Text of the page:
is a topic covered in the 5-Minute Clinical Consult
To view the entire topic, please sign in or purchase a subscription.
Medicine Central™ is a quick-consult mobile and web resource that includes diagnosis, treatment, medications, and follow-up information on over 700 diseases and disorders, providing fast answers—anytime, anywhere. Explore these free sample topics:
-- The first section of this topic is shown below --
- Infection due to bacterial invasion of the joint space
- Systems affected: musculoskeletal
- Synonyms: suppurative arthritis; infectious arthritis; pyarthrosis; pyogenic arthritis; bacterial arthritis
- May occur at any age; incidence is higher in very young and in the elderly.
- Prevalence: 27% of patients presenting with monoarticular arthritis have nongonococcal septic arthritis (1).
- Gender differences:
- Gonococcal: female > male
- Nongonococcal: male > female
Etiology and Pathophysiology
- Multiple pathogens
- Staphylococcus aureus (most common in adults)
- MRSA risk increased in elderly, intravenous drug users (IVDU), postsurgical
- Streptococcus spp. (second most common in adults)
- Gram-negative rods (GNR): IVDU, trauma, extremes of age, immunosuppressed
- Neisseria gonorrhoeae (most common in young, sexually active adults)
- Other: rickettsial (e.g., Lyme), fungal, mycobacterial
- Risk by specific age (2):
- <1 month: S. aureus, group B streptococcus (GBS), GNR
- 1 month to 4 years: S. aureus, Streptococcus pneumoniae, Neisseria meningitidis
- 16 to 40 years: N. meningitidis, S. aureus
- >40 years: S. aureus
- Specific high-risk groups:
- Rheumatoid arthritis (RA): S. aureus
- IVDU: S. aureus, GNR, opportunistic pathogens
- Neonates: GBS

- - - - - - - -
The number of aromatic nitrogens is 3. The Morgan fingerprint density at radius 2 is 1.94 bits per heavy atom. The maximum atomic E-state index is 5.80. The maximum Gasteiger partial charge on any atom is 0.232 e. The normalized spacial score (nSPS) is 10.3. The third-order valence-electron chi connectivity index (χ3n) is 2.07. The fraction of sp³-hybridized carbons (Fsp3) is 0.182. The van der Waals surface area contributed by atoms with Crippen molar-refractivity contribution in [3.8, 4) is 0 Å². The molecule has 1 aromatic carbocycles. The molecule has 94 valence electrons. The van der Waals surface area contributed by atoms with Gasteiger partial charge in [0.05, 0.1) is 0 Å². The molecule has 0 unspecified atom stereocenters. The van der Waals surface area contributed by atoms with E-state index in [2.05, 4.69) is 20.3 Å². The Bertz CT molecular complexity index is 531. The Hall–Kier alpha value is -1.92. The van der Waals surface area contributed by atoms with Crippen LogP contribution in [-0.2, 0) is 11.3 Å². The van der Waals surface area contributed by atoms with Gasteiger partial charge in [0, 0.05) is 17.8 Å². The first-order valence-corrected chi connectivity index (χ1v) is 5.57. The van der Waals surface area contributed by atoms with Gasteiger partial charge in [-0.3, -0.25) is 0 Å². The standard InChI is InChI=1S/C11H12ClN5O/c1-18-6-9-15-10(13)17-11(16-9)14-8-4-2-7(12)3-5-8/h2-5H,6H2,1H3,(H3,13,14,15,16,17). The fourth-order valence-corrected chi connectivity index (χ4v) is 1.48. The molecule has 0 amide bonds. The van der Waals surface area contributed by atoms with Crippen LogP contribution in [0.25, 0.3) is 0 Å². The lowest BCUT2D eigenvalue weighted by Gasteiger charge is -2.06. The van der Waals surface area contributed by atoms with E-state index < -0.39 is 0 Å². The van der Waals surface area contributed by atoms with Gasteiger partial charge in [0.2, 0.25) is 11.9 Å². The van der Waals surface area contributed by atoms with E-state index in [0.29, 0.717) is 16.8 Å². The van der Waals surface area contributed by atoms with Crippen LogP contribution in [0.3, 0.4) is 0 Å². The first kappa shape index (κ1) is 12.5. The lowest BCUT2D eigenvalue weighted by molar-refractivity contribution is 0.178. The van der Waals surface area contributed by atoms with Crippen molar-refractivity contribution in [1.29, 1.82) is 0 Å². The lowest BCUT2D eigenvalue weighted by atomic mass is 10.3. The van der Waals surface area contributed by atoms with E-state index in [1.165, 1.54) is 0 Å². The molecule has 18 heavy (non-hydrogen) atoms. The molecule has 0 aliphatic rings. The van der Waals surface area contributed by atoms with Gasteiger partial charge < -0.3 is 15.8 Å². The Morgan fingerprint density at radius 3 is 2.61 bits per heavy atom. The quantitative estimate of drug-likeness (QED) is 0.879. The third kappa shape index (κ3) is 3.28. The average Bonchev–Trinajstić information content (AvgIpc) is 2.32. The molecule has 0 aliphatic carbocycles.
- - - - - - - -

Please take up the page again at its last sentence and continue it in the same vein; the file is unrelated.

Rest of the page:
- Immunocompromised: gram-negative bacilli, fungi
- Trauma patients with open injuries: mixed flora
- Hematogenous spread (most common)
- Direct inoculation by microorganisms secondary to trauma or iatrogenesis (e.g., joint surgery)
- Adjacent spread (e.g., osteomyelitis)
- Microorganisms initially enter through synovial membrane and spread to the synovial fluid.
- Resulting inflammatory response releases cytokines and destructive proteases leading to systemic symptoms and joint damage.
- Age >80 years
- Low socioeconomic status, alcoholism
- Cellulitis and skin ulcers
- Violation of joint capsule
- Prior orthopedic surgery
- Intra-articular steroid injection
- History of previous joint disease
- Inflammatory arthritis (RA: 10-fold increased risk)
- Crystal arthritides
- Systemic illness
- Diabetes mellitus, liver disease, HIV, malignancy, end-stage renal disease/hemodialysis, immunosuppression, sickle cell anemia
- Risks for hematogenous spread
- IVDU, severe sepsis/systemic infection
- Prompt treatment of skin and soft tissue infections.
- Control risk factors.
- Immunization (S. pneumoniae, N. meningitidis)
-- To view the remaining sections of this topic, please sign in or purchase a subscription --